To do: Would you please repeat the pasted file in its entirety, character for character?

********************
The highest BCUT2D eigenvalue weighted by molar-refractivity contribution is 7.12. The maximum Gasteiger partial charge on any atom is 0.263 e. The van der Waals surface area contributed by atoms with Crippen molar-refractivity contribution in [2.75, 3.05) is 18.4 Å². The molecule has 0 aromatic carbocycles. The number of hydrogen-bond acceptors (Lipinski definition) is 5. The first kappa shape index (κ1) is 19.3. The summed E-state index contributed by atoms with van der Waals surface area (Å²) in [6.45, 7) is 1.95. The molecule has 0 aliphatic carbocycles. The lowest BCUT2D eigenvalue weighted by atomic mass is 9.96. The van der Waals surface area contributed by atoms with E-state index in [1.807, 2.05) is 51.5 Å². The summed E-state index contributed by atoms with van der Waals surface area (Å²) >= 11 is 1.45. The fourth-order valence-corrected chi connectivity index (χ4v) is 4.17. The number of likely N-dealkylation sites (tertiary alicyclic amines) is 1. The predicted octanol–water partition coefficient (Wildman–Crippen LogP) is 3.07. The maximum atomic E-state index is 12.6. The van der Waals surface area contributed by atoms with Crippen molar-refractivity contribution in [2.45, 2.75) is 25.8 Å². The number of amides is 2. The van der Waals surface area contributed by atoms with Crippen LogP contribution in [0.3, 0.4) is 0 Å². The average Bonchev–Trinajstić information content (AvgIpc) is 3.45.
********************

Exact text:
The highest BCUT2D eigenvalue weighted by molar-refractivity contribution is 7.12. The maximum Gasteiger partial charge on any atom is 0.263 e. The van der Waals surface area contributed by atoms with Crippen molar-refractivity contribution in [2.75, 3.05) is 18.4 Å². The molecule has 0 aromatic carbocycles. The number of hydrogen-bond acceptors (Lipinski definition) is 5. The first kappa shape index (κ1) is 19.3. The summed E-state index contributed by atoms with van der Waals surface area (Å²) in [6.45, 7) is 1.95. The molecule has 0 aliphatic carbocycles. The lowest BCUT2D eigenvalue weighted by atomic mass is 9.96. The van der Waals surface area contributed by atoms with E-state index in [1.807, 2.05) is 51.5 Å². The summed E-state index contributed by atoms with van der Waals surface area (Å²) >= 11 is 1.45. The fourth-order valence-corrected chi connectivity index (χ4v) is 4.17. The number of likely N-dealkylation sites (tertiary alicyclic amines) is 1. The predicted octanol–water partition coefficient (Wildman–Crippen LogP) is 3.07. The maximum atomic E-state index is 12.6. The van der Waals surface area contributed by atoms with Crippen molar-refractivity contribution in [2.45, 2.75) is 25.8 Å². The number of amides is 2. The van der Waals surface area contributed by atoms with Crippen LogP contribution in [0.3, 0.4) is 0 Å². The average Bonchev–Trinajstić information content (AvgIpc) is 3.45.